China's Powerful Bitcoin Miners Say Their Bandwidth Sucks
A proposed change in Bitcoin could mean miners with fewer resources will be shit out of luck.
Screengrab: Motherboard's 'Life Inside a Secret Chinese Bitcoin Mine'
A major change is coming to Bitcoin, and debate is raging among developers and users about whether it will save the cryptocurrency or ruin it. Now, several powerful Chinese Bitcoin mining pools have just weighed in with a list of concerns centering around a lack of bandwidth in China.
Bitcoin developer Gavin Andresen proposed the change in May: a code update that would increase the size of the "blocks" of transaction data uploaded to the Bitcoin blockchain by miners. A hard cap on block sizes was set at 1MB by Bitcoin's creator, Satoshi Nakamoto, but as more people start to use the cryptocurrency, the network risks becoming congested with full blocks. Now, Andresen is going ahead with a plan to increase block sizes to 20MB with a "hard fork" that would split Bitcoin into two different versions.
The success of the new version will depend on both miners and everyone running a full version of the Bitcoin client moving over. The average user—people using lightweight Bitcoin clients that don't store the entire blockchain on their computers—won't be affected, but they also won't be part of the decision.
"Chinese outbound internet bandwidth is restricted"
A key issue with this plan has been, from the start, how it would affect miners. Miners compete with computing power to be the first to solve complex math problems in order to upload a block, receiving Bitcoins and fees as a reward. Bigger block sizes mean more computing power and more bandwidth will be needed to process them, a change that could mean miners with fewer resources—computing power and bandwidth—will be, basically, shit out of luck.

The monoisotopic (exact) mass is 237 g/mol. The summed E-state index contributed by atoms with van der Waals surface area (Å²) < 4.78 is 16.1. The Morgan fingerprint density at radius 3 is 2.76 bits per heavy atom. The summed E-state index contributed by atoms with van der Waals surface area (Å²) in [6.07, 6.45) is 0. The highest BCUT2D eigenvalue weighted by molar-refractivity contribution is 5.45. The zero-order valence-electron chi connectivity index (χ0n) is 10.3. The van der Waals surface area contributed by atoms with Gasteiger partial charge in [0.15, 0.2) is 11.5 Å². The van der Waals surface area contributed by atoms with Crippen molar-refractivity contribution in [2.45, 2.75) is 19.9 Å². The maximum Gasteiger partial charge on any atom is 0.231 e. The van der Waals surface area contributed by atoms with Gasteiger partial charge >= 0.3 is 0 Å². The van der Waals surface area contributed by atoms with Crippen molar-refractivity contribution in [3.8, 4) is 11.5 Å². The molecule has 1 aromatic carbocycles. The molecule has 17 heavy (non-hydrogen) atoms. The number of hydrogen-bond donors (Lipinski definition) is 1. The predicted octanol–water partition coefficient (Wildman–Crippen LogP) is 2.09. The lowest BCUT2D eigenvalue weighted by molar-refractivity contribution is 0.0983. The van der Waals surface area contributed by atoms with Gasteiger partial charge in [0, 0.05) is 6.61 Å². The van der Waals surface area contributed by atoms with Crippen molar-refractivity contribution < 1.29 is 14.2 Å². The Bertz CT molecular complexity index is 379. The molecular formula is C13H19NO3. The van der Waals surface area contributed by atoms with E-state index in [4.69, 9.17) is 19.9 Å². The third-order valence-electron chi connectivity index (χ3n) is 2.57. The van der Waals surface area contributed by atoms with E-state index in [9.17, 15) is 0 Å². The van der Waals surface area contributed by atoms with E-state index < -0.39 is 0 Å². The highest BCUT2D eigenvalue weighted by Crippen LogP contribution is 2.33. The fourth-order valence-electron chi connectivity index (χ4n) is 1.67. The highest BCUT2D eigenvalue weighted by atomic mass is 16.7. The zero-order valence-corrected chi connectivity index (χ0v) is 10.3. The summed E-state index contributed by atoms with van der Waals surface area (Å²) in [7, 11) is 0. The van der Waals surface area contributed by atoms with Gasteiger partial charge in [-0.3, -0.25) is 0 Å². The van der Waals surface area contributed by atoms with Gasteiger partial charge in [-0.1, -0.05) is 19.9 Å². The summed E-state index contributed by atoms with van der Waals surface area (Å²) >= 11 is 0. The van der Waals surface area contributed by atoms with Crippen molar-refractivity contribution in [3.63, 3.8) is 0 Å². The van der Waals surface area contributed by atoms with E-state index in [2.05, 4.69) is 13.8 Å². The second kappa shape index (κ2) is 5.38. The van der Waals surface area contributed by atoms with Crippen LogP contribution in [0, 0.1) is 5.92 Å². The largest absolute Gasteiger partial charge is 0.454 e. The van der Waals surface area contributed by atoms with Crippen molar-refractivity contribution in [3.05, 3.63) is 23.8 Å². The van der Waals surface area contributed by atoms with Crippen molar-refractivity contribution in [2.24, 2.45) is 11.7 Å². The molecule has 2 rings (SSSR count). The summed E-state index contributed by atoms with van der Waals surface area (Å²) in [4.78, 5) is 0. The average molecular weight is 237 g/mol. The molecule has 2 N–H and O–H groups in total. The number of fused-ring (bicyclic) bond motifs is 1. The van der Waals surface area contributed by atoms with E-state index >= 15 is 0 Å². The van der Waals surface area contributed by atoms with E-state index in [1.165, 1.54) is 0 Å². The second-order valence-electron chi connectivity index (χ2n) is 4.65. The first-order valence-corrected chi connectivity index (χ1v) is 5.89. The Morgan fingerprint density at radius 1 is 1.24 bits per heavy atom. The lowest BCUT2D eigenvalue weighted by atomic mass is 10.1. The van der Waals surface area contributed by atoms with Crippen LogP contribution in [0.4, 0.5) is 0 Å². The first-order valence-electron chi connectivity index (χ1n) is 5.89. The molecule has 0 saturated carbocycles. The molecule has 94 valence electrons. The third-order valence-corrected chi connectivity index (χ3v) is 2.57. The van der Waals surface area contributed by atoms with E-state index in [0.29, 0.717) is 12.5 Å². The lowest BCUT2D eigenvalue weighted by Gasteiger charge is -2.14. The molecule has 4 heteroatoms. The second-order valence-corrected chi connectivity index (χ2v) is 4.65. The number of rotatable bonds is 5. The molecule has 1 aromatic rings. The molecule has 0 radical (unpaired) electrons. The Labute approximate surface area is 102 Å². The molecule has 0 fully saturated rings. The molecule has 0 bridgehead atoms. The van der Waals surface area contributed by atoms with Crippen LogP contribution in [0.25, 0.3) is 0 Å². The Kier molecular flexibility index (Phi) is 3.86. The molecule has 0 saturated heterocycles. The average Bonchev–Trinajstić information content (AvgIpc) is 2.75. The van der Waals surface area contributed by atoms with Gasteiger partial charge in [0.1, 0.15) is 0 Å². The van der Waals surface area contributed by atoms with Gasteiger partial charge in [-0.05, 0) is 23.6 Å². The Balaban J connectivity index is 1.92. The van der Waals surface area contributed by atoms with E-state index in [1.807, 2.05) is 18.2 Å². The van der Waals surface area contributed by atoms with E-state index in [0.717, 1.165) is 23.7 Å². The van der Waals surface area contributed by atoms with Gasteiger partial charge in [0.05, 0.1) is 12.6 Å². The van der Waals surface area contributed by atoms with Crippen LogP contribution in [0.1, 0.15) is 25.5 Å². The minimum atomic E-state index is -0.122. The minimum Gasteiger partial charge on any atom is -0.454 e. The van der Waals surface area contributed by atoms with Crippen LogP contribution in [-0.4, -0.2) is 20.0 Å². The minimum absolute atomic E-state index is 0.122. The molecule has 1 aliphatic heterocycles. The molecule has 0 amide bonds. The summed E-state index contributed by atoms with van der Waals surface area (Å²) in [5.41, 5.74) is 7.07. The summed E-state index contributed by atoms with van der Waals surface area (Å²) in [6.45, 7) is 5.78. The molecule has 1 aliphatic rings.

Five of China's biggest mining pools announced today in a statement sent to CoinTelegraph and posted to the /r/Bitcoin subreddit that they support a block size increase, but not to Andresen's proposed 20MB limit. Instead, they think 8MB is more reasonable because "Chinese internet bandwidth infrastructure is not built out to the same level as that of other countries," and "Chinese outbound internet bandwidth is restricted, which causes increased latency in connections to Europe and the United States."
Watch more from Motherboard: Life Inside a Chinese Bitcoin Mine
Right now, more than 50 percent of the Bitcoin network's collective processing power, or "hashing power," lies with the group of mining pools behind the statement: AntPool, F2Pool, BTCChina, BW Mining, and Huobi. A single Chinese Bitcoin mine, spanning six sites, that Motherboard visited last year held down roughly three percent of the network's total hashing power on its own. If these mining pools can't process blocks properly due to bandwidth limits, then that could seriously disrupt their business, and the Bitcoin network as a whole.
Even so, the miners realize that eventually—perhaps some day far off—a block size bigger than 8MB will be needed.
"There is no clear and definite block size to completely solve the transaction jam," Evan Mo, CEO Huobi's mining project, told CoinTelegraph. "8MB is therefore a good start for the improvement of the Bitcoin network, and at the same time a relatively mild solution. But it is undeniable that increasing the block size limit to 16MB or 32MB might be needed in the future."
Mo's statement will likely cause headaches for Bitcoin enthusiasts already trying to wrap their heads around Andresen's proposed 20MB change. After all, a hard fork is nothing to play around with, since it would split Bitcoin into two incompatible versions. A block size increase now is an exercise in biting the bullet, not nibbling away.